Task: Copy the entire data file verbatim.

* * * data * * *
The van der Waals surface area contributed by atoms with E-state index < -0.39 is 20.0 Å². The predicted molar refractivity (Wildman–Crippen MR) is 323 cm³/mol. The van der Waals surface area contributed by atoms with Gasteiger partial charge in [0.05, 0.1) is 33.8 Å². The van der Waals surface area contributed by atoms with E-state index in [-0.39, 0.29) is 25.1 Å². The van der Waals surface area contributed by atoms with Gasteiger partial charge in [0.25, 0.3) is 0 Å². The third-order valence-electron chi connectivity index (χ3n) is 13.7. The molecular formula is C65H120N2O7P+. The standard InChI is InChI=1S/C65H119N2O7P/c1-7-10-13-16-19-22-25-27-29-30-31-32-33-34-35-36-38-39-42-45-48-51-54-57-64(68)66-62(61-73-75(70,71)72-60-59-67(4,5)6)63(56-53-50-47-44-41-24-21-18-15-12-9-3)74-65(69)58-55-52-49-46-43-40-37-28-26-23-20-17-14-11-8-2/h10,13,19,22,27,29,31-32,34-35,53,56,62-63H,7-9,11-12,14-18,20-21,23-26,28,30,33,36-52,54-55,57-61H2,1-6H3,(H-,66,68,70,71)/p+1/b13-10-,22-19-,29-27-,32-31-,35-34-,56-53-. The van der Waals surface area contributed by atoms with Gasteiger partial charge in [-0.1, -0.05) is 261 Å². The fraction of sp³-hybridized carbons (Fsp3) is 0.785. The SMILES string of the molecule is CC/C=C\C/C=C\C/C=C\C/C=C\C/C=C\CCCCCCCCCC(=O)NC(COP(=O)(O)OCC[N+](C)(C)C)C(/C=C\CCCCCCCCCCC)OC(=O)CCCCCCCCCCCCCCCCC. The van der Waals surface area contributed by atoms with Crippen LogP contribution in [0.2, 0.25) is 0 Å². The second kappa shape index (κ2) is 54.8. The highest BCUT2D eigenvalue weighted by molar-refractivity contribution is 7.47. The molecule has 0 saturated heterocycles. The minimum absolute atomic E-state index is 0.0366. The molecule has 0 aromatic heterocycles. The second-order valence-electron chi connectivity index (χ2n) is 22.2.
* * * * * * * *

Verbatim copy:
The van der Waals surface area contributed by atoms with E-state index < -0.39 is 20.0 Å². The predicted molar refractivity (Wildman–Crippen MR) is 323 cm³/mol. The van der Waals surface area contributed by atoms with Gasteiger partial charge in [0.05, 0.1) is 33.8 Å². The van der Waals surface area contributed by atoms with E-state index in [-0.39, 0.29) is 25.1 Å². The van der Waals surface area contributed by atoms with Gasteiger partial charge in [0.25, 0.3) is 0 Å². The third-order valence-electron chi connectivity index (χ3n) is 13.7. The molecular formula is C65H120N2O7P+. The standard InChI is InChI=1S/C65H119N2O7P/c1-7-10-13-16-19-22-25-27-29-30-31-32-33-34-35-36-38-39-42-45-48-51-54-57-64(68)66-62(61-73-75(70,71)72-60-59-67(4,5)6)63(56-53-50-47-44-41-24-21-18-15-12-9-3)74-65(69)58-55-52-49-46-43-40-37-28-26-23-20-17-14-11-8-2/h10,13,19,22,27,29,31-32,34-35,53,56,62-63H,7-9,11-12,14-18,20-21,23-26,28,30,33,36-52,54-55,57-61H2,1-6H3,(H-,66,68,70,71)/p+1/b13-10-,22-19-,29-27-,32-31-,35-34-,56-53-. The van der Waals surface area contributed by atoms with Gasteiger partial charge in [-0.1, -0.05) is 261 Å². The fraction of sp³-hybridized carbons (Fsp3) is 0.785. The SMILES string of the molecule is CC/C=C\C/C=C\C/C=C\C/C=C\C/C=C\CCCCCCCCCC(=O)NC(COP(=O)(O)OCC[N+](C)(C)C)C(/C=C\CCCCCCCCCCC)OC(=O)CCCCCCCCCCCCCCCCC. The van der Waals surface area contributed by atoms with Crippen LogP contribution in [0.2, 0.25) is 0 Å². The second kappa shape index (κ2) is 54.8. The highest BCUT2D eigenvalue weighted by molar-refractivity contribution is 7.47. The molecule has 0 saturated heterocycles. The minimum absolute atomic E-state index is 0.0366. The molecule has 0 aromatic heterocycles. The second-order valence-electron chi connectivity index (χ2n) is 22.2.